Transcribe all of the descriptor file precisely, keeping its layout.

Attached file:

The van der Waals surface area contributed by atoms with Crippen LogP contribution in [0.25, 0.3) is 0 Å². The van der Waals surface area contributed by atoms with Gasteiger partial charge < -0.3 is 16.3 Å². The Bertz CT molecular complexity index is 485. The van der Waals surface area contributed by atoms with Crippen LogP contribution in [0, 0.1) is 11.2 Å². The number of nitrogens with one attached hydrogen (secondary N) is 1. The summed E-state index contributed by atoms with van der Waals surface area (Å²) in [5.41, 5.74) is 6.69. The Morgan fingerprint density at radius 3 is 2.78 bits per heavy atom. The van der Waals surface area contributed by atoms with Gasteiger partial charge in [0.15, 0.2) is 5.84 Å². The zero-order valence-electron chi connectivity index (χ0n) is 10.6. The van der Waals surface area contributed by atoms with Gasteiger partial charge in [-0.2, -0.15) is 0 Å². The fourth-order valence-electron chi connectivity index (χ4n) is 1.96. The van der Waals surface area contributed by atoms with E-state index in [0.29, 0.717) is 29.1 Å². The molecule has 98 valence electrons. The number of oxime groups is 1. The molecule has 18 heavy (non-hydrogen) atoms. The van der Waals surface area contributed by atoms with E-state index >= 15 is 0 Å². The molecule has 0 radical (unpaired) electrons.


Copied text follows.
The van der Waals surface area contributed by atoms with Crippen LogP contribution in [0.25, 0.3) is 0 Å². The van der Waals surface area contributed by atoms with Gasteiger partial charge < -0.3 is 16.3 Å². The Bertz CT molecular complexity index is 485. The van der Waals surface area contributed by atoms with Crippen LogP contribution in [0, 0.1) is 11.2 Å². The number of nitrogens with one attached hydrogen (secondary N) is 1. The summed E-state index contributed by atoms with van der Waals surface area (Å²) in [5.41, 5.74) is 6.69. The Morgan fingerprint density at radius 3 is 2.78 bits per heavy atom. The van der Waals surface area contributed by atoms with Gasteiger partial charge in [0.15, 0.2) is 5.84 Å². The zero-order valence-electron chi connectivity index (χ0n) is 10.6. The van der Waals surface area contributed by atoms with Gasteiger partial charge in [-0.2, -0.15) is 0 Å². The fourth-order valence-electron chi connectivity index (χ4n) is 1.96. The van der Waals surface area contributed by atoms with E-state index in [0.29, 0.717) is 29.1 Å². The molecule has 98 valence electrons. The number of oxime groups is 1. The molecule has 18 heavy (non-hydrogen) atoms. The van der Waals surface area contributed by atoms with E-state index >= 15 is 0 Å². The molecule has 0 radical (unpaired) electrons.